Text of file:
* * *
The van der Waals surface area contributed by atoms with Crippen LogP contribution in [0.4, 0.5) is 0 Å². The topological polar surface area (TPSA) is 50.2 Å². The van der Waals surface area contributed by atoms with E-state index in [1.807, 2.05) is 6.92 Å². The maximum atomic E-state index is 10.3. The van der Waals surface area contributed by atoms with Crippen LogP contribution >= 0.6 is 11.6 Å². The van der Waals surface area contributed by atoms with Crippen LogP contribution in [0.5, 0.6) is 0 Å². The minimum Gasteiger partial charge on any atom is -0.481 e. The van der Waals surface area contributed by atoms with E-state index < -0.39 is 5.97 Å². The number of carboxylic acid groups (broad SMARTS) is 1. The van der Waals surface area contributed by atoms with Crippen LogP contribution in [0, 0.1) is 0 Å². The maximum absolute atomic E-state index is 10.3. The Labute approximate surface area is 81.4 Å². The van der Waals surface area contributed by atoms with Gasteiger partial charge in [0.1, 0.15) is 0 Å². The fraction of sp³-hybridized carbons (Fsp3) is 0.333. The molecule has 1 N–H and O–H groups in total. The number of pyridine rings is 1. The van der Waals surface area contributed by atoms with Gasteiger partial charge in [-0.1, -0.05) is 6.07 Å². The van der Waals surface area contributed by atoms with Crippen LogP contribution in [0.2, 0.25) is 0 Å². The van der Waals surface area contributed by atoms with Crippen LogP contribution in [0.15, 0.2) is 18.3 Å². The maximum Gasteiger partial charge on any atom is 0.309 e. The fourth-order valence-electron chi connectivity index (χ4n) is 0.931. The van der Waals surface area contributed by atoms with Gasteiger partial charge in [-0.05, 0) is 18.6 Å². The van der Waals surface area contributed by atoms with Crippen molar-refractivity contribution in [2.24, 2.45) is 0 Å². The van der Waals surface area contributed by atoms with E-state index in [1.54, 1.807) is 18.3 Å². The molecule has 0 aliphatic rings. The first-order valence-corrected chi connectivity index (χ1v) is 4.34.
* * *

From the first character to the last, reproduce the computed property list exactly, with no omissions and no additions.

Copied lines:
The van der Waals surface area contributed by atoms with Crippen LogP contribution in [0.4, 0.5) is 0 Å². The topological polar surface area (TPSA) is 50.2 Å². The van der Waals surface area contributed by atoms with E-state index in [1.807, 2.05) is 6.92 Å². The maximum atomic E-state index is 10.3. The van der Waals surface area contributed by atoms with Crippen LogP contribution >= 0.6 is 11.6 Å². The van der Waals surface area contributed by atoms with Crippen LogP contribution in [0.5, 0.6) is 0 Å². The minimum Gasteiger partial charge on any atom is -0.481 e. The van der Waals surface area contributed by atoms with E-state index < -0.39 is 5.97 Å². The number of carboxylic acid groups (broad SMARTS) is 1. The van der Waals surface area contributed by atoms with Crippen LogP contribution in [0, 0.1) is 0 Å². The maximum absolute atomic E-state index is 10.3. The Labute approximate surface area is 81.4 Å². The van der Waals surface area contributed by atoms with Gasteiger partial charge in [0.1, 0.15) is 0 Å². The fraction of sp³-hybridized carbons (Fsp3) is 0.333. The molecule has 1 N–H and O–H groups in total. The number of pyridine rings is 1. The van der Waals surface area contributed by atoms with Gasteiger partial charge in [-0.1, -0.05) is 6.07 Å². The van der Waals surface area contributed by atoms with Crippen LogP contribution in [0.2, 0.25) is 0 Å². The van der Waals surface area contributed by atoms with Crippen LogP contribution in [0.15, 0.2) is 18.3 Å². The maximum Gasteiger partial charge on any atom is 0.309 e. The fourth-order valence-electron chi connectivity index (χ4n) is 0.931. The van der Waals surface area contributed by atoms with Gasteiger partial charge in [-0.05, 0) is 18.6 Å². The van der Waals surface area contributed by atoms with Crippen molar-refractivity contribution in [2.24, 2.45) is 0 Å². The van der Waals surface area contributed by atoms with E-state index in [1.54, 1.807) is 18.3 Å². The molecule has 0 aliphatic rings. The first-order valence-corrected chi connectivity index (χ1v) is 4.34.